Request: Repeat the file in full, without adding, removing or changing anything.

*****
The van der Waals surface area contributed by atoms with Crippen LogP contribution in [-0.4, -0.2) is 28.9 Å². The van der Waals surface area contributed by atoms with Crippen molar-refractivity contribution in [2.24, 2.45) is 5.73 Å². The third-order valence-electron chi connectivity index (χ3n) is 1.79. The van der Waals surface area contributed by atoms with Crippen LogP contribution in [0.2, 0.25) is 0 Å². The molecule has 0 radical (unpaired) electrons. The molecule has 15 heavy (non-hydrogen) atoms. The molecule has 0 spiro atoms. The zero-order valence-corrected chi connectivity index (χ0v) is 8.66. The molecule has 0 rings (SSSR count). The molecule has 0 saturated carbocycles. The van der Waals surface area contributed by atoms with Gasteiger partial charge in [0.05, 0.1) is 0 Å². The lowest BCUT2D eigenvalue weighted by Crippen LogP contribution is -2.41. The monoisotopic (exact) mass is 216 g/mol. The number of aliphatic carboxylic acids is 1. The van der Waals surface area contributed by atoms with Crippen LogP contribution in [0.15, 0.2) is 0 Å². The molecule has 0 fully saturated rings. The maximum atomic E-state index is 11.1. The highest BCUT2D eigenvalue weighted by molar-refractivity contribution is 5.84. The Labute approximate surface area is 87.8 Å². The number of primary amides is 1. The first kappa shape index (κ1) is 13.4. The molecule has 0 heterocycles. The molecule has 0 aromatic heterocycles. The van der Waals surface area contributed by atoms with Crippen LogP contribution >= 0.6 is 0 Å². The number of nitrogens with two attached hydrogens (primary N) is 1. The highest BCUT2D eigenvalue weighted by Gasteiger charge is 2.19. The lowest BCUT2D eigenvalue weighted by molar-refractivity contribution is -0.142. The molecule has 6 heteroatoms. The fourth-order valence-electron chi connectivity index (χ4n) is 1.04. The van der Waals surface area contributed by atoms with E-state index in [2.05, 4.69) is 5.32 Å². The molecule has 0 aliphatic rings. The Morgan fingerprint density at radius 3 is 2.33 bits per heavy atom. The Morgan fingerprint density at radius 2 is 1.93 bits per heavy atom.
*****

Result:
The van der Waals surface area contributed by atoms with Crippen LogP contribution in [-0.4, -0.2) is 28.9 Å². The van der Waals surface area contributed by atoms with Crippen molar-refractivity contribution in [2.24, 2.45) is 5.73 Å². The third-order valence-electron chi connectivity index (χ3n) is 1.79. The van der Waals surface area contributed by atoms with Crippen LogP contribution in [0.2, 0.25) is 0 Å². The molecule has 0 radical (unpaired) electrons. The molecule has 15 heavy (non-hydrogen) atoms. The molecule has 0 spiro atoms. The zero-order valence-corrected chi connectivity index (χ0v) is 8.66. The molecule has 0 rings (SSSR count). The molecule has 0 saturated carbocycles. The van der Waals surface area contributed by atoms with Gasteiger partial charge in [0.05, 0.1) is 0 Å². The lowest BCUT2D eigenvalue weighted by Crippen LogP contribution is -2.41. The monoisotopic (exact) mass is 216 g/mol. The number of aliphatic carboxylic acids is 1. The van der Waals surface area contributed by atoms with Crippen LogP contribution in [0.15, 0.2) is 0 Å². The molecule has 0 fully saturated rings. The maximum atomic E-state index is 11.1. The highest BCUT2D eigenvalue weighted by molar-refractivity contribution is 5.84. The Labute approximate surface area is 87.8 Å². The number of primary amides is 1. The first kappa shape index (κ1) is 13.4. The molecule has 0 heterocycles. The molecule has 0 aromatic heterocycles. The van der Waals surface area contributed by atoms with Crippen LogP contribution >= 0.6 is 0 Å². The number of nitrogens with two attached hydrogens (primary N) is 1. The highest BCUT2D eigenvalue weighted by Gasteiger charge is 2.19. The lowest BCUT2D eigenvalue weighted by molar-refractivity contribution is -0.142. The molecule has 6 heteroatoms. The fourth-order valence-electron chi connectivity index (χ4n) is 1.04. The van der Waals surface area contributed by atoms with E-state index in [2.05, 4.69) is 5.32 Å². The molecule has 0 aliphatic rings. The Morgan fingerprint density at radius 3 is 2.33 bits per heavy atom. The Morgan fingerprint density at radius 2 is 1.93 bits per heavy atom.